Kerarings are a treatment for keratoconus. They are small plastic semicircular rings surgically implanted into the cornea. Once inserted, they flatten the corneal surface and improve vision.

Kerarings can also slow down the progression of keratoconus and avoid or delay the need for corneal transplant.

Dr Tess Huynh has special training in the Keraring procedure.

Who can have Kerarings implanted?

Your eye specialist will determine whether Kerarings are a good option for your needs after extensive eye examinations and a comprehensive evaluation. The rate of success of the Keraring procedure depends on the severity of your keratoconus.

In general, the Keraring procedure is used for people:

  • With progressive keratoconus
  • Who have become intolerant to contact lenses and potentially require corneal transplant
  • Who developed keratoconus after laser vision correction
  • With highly irregular corneas following corneal surgery
  • With highly irregular astigmatism following corneal transplant

If you have severe keratoconus or extensive corneal scarring, Kerarings are probably not a good option. They may not be suitable if you have allergies that cause you to rub your eyes a lot.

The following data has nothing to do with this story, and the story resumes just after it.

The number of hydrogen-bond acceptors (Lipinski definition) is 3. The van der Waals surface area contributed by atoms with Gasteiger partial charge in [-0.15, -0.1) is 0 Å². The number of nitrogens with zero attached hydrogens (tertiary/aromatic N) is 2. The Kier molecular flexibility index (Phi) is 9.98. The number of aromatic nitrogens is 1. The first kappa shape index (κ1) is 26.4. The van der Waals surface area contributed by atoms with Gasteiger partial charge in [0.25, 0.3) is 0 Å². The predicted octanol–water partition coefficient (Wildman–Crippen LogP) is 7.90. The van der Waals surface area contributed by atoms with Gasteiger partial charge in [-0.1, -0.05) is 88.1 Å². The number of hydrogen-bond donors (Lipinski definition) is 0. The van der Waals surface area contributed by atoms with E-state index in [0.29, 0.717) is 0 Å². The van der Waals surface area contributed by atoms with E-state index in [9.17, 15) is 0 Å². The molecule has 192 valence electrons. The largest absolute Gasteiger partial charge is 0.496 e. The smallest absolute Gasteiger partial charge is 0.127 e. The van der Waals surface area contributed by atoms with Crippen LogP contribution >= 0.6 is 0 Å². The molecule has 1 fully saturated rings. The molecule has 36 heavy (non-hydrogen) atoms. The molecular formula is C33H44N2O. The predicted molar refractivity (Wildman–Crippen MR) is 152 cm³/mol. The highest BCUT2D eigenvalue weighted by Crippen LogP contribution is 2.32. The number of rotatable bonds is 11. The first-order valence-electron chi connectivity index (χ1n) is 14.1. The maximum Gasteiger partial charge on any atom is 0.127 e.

What happens during a Keraring procedure?

The Keraring procedure is minimally invasive, meaning the incisions made are very small and healing time is short. It is an outpatient procedure.

Kerarings are implanted under topical anaesthetic (eye drops). You will be awake but you will not feel any pain.

Using a surgical microscope, your eye specialist will use specially designed micro surgical instruments to make tiny (1 mm) cuts in the cornea. A tunnel is then created to allow implantation of the Keraring. In most cases the cuts are so small that they seal by themselves.

You will be able to go home shortly after the procedure.

What happens after a Keraring procedure?

You will be able to resume most of your regular activities 2–3 days after the procedure. You will need to avoid getting water in your eyes during a shower or bath. You may also need a protective eye patch at night to prevent rubbing your eyes during sleep.

Most people will experience some blurred vision, itching, redness and light sensitivity. These symptoms can be managed with some prescribed medication.

It is recommended that you avoid swimming, sauna, heavy exercise and rubbing your eyes for at least 1 month after the procedure.

You may notice vision improvement a few days after the procedure, but the final effect can take around 12 weeks. During this time your vision may be variable. You will most likely still need to wear contact lenses or glasses – the procedure does not correct refractive errors. Your specialist may prescribe temporary correction until a final prescription after 3 months.